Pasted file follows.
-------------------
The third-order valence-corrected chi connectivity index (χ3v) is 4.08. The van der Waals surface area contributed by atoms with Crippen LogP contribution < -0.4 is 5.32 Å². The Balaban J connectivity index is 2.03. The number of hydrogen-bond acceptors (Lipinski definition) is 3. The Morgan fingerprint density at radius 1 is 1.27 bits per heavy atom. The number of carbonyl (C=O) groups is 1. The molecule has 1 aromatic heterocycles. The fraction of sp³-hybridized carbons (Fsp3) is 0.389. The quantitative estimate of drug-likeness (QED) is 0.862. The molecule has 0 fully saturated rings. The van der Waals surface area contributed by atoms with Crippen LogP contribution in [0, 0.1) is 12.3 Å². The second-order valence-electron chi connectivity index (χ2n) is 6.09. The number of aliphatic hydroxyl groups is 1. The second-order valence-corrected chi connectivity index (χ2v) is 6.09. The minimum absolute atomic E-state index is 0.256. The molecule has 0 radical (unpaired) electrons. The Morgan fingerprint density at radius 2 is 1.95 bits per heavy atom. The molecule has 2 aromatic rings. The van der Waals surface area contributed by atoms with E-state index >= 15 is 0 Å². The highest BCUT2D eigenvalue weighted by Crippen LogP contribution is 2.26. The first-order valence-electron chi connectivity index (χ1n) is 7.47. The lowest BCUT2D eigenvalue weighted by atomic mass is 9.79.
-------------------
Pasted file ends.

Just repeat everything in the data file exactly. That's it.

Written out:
The third-order valence-corrected chi connectivity index (χ3v) is 4.08. The van der Waals surface area contributed by atoms with Crippen LogP contribution < -0.4 is 5.32 Å². The Balaban J connectivity index is 2.03. The number of hydrogen-bond acceptors (Lipinski definition) is 3. The Morgan fingerprint density at radius 1 is 1.27 bits per heavy atom. The number of carbonyl (C=O) groups is 1. The molecule has 1 aromatic heterocycles. The fraction of sp³-hybridized carbons (Fsp3) is 0.389. The quantitative estimate of drug-likeness (QED) is 0.862. The molecule has 0 fully saturated rings. The van der Waals surface area contributed by atoms with Crippen LogP contribution in [0, 0.1) is 12.3 Å². The second-order valence-electron chi connectivity index (χ2n) is 6.09. The number of aliphatic hydroxyl groups is 1. The second-order valence-corrected chi connectivity index (χ2v) is 6.09. The minimum absolute atomic E-state index is 0.256. The molecule has 0 radical (unpaired) electrons. The Morgan fingerprint density at radius 2 is 1.95 bits per heavy atom. The molecule has 2 aromatic rings. The van der Waals surface area contributed by atoms with E-state index >= 15 is 0 Å². The highest BCUT2D eigenvalue weighted by Crippen LogP contribution is 2.26. The first-order valence-electron chi connectivity index (χ1n) is 7.47. The lowest BCUT2D eigenvalue weighted by atomic mass is 9.79.